Grandmothers evoke a lot of memories for different people. Kisses. Cookies. Days out and about. Gifts. When I think of my mommom though, the first memory that comes to mind is cooking with her.
We moved from Delaware to Pittsburgh just after I turned three – my dad had a job out here, and we decided him commuting six hours each way and only seeing him on weekends just wasn’t the best for the family. My entire family was in Delaware though, including my grandparents. So there was only one solution. We had to return to Delaware whenever possible.
I could tell so many stories about Mommom. Shopping with her, or going down to the beach with her, or to fairs and theme parks and petting zoos. But really, no matter how many memories I come across in the shoe boxes full of old pictures with her, I always wish we’d gotten more pictures of my sister and I helping her to cook.
Our group specialty was pancakes, scrapple, and omelets. The pancakes were just the Bisquick ones that you added milk and eggs to, but Annie and I didn’t know any other way to make pancakes. We were tasked with adding the eggs and breaking the yolks, then beating the entire mixture as much as our little arms could. She was the one who poured the batter onto the griddle and, like magic, turned it into pancakes. I started enjoying them less once my dad started regulating how much sugar I was allowed to have. I couldn’t even have enough syrup for one pancake. He started trying to get me to eat mine with peanut butter. It wasn’t until Mommom started mixing my peanut butter with a fair amount of honey that I really enjoyed pancakes again.
Thanksgiving was when everyone started coming to the house to visit. She refused to make Thanksgiving dinner, though. I think she either went out or visited my uncle ever single year. Instead, she cooked a family dinner right between Thanksgiving and Christmas. Usually, it was me, Annie, my mom and dad, my five cousins, my aunt and uncle, and my Mommom and Poppop, give or take one or two people each year. That’s thirteen people. Her kitchen was fairly small, and she and my mom seemed to rush around like madwomen trying to prepare everything, but every year, she made enough food (and desert!) for thirteen or more people. And what did she make? Chicken and dumplings.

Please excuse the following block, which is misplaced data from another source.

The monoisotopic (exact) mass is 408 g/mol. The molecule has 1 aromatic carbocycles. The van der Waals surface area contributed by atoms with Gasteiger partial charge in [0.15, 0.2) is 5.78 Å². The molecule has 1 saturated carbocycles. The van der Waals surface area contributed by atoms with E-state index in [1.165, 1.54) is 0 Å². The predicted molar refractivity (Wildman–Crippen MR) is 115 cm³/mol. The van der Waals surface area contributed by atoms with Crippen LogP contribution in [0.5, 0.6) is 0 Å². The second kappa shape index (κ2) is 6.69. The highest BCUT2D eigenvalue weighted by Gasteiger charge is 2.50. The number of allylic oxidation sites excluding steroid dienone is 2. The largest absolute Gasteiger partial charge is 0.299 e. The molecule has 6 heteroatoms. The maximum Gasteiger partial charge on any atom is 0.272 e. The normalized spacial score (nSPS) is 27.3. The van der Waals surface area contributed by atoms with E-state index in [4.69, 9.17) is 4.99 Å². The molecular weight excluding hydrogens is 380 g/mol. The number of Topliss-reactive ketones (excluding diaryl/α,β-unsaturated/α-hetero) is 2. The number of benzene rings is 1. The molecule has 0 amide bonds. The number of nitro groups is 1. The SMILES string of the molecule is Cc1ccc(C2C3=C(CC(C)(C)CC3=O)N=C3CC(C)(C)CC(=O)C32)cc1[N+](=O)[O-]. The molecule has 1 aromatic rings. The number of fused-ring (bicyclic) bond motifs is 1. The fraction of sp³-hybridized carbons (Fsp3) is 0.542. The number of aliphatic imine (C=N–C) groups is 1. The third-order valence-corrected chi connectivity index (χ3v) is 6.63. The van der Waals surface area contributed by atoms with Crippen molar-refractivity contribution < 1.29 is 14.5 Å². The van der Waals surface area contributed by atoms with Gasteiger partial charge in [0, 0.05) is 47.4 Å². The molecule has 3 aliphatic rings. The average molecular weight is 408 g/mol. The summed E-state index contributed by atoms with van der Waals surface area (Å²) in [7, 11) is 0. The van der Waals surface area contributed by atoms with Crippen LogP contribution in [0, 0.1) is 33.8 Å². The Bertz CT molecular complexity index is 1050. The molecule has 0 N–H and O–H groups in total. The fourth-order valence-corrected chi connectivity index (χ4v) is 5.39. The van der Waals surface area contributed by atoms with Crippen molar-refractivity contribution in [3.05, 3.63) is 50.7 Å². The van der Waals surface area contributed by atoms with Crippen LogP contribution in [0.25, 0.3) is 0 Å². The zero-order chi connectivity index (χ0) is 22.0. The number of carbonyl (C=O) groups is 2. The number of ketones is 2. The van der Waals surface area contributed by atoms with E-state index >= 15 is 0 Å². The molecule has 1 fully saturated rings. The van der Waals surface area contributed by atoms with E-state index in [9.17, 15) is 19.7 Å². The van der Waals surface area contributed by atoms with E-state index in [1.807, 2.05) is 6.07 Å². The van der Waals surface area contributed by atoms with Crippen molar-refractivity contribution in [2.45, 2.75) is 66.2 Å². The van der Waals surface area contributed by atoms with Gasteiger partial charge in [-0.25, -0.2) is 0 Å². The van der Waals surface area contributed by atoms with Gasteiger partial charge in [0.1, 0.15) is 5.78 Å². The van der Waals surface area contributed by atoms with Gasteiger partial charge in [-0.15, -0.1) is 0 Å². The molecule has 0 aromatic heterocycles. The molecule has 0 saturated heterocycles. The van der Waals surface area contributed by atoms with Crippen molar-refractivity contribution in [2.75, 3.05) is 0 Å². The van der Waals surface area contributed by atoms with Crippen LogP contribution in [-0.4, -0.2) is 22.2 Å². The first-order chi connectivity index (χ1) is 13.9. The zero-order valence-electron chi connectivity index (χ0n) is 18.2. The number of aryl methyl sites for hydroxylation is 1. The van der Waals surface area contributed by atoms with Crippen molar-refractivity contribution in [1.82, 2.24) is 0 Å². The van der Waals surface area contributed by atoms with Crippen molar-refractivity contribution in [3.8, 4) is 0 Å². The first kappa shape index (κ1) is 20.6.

Now, around Pittsburgh, chicken and dumplings is like a sort of soup, from what I’ve eaten. It’s chicken soup with biscuity-type things that they consider “dumplings.” This is not, in fact, chicken and dumplings and I know and love. Dumplings are thick, square-cut noodle-type things that I would seriously eat on their own for three meals a day if I thought I could get away with it. They cooked in chicken broth and gravy, and were paired with a chicken that I believe Mommom cooked whole. They were two separate entities; the first time they were brought together was on your plate, soon to be consumed by someone. I have never heard of anyone who let dumplings get thrown away in my family. We also had boiled carrots and potatoes, salad, rolls, and usually a pie or two (or three) for desert. And everyone looked forward to this meal. The one year she decided to cook something different, my sister, my cousins, and myself would not shut up about “I miss chicken and dumplings.”
Mommom recently remarried, and even after moving into her new house and settling down with her new husband, she was still expected to make chicken and dumplings. And so she did. It was a smaller crowd this year; my mom had just finalized her divorce with my dad, and a couple of my cousins wouldn’t be in town for the meal. Nonetheless, it was a wonderful meal. I’d brought Brandon, my boyfriend, along with me this year; his family doesn’t really celebrate holidays the way you’d expect most families to. Brandon has always been a picky eater, though recently he’s been more willing to try new foods. (Getting him to like pizza is one of my mother’s and my greatest accomplishments.) So we all sat down, said grace, and began piling food on our plates.
I guess no one noticed the first time that Brandon took chicken and potatoes, but not dumplings. He’s not really a noodle-thing fan; the only thing he eats noodles in is Campbell’s condensed chicken noodle soup. As the dumplings went around a second time, my Aunt Kathy asked, “Brandon, would you like more dumplings?”
“Oh, no thanks, I don’t really like things like that.”
My cousin Sean was the first one to respond. I had never seen his eyes so wide. “You don’t eat dumplings?” He asked it in such a way that you knew he had never met anyone who didn’t eat dumplings. The thought of it was inconceivable. Dumplings were a gift to this world. (Before I’d met Brandon, I wouldn’t have thought it was possible for anyone to not like dumplings either.)
Mommom, who had met Brandon in the past and knew he was picky, simply said, “Just pass them down, someone will eat them.” (It was me.) My cousins marveled at Brandon’s dumpling-less diet for a little while longer before we went back to talking about school and work and how life had been since we’d last seen each other.
I don’t know how much longer the tradition is going to hold up; from what I hear from my mom, Mommom goes out to eat more often than not these days. But the year that she says “Why don’t we all go out and have a family dinner somewhere instead?” will be the year I commit that recipe to memory, because I do not want to live in a world without her chicken and dumplings.
Plus, how cool would it be to say to my grand kids when I make the recipe for them “This was passed down to me from your great-great-great grandma”?